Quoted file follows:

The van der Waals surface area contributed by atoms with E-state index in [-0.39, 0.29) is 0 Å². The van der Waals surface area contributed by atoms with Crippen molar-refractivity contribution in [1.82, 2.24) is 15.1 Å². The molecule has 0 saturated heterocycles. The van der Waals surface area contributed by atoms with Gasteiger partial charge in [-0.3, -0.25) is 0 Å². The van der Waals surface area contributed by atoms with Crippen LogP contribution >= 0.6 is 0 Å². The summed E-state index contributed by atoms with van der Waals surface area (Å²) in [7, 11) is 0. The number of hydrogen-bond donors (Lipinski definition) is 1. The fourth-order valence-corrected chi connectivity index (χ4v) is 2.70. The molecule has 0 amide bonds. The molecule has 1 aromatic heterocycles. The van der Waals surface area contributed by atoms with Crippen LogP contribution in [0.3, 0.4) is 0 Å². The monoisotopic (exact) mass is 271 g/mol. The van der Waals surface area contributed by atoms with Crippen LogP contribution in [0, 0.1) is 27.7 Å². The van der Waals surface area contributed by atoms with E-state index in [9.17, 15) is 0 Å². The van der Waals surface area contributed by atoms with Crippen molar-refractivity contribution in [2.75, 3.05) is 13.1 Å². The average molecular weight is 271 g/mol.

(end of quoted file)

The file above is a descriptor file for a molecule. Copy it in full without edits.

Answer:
The van der Waals surface area contributed by atoms with E-state index in [-0.39, 0.29) is 0 Å². The van der Waals surface area contributed by atoms with Crippen molar-refractivity contribution in [1.82, 2.24) is 15.1 Å². The molecule has 0 saturated heterocycles. The van der Waals surface area contributed by atoms with Gasteiger partial charge in [-0.3, -0.25) is 0 Å². The van der Waals surface area contributed by atoms with Crippen LogP contribution >= 0.6 is 0 Å². The summed E-state index contributed by atoms with van der Waals surface area (Å²) in [7, 11) is 0. The number of hydrogen-bond donors (Lipinski definition) is 1. The fourth-order valence-corrected chi connectivity index (χ4v) is 2.70. The molecule has 0 amide bonds. The molecule has 1 aromatic heterocycles. The van der Waals surface area contributed by atoms with Crippen LogP contribution in [0.3, 0.4) is 0 Å². The monoisotopic (exact) mass is 271 g/mol. The van der Waals surface area contributed by atoms with Crippen LogP contribution in [0, 0.1) is 27.7 Å². The van der Waals surface area contributed by atoms with E-state index in [9.17, 15) is 0 Å². The van der Waals surface area contributed by atoms with Crippen molar-refractivity contribution in [2.75, 3.05) is 13.1 Å². The average molecular weight is 271 g/mol.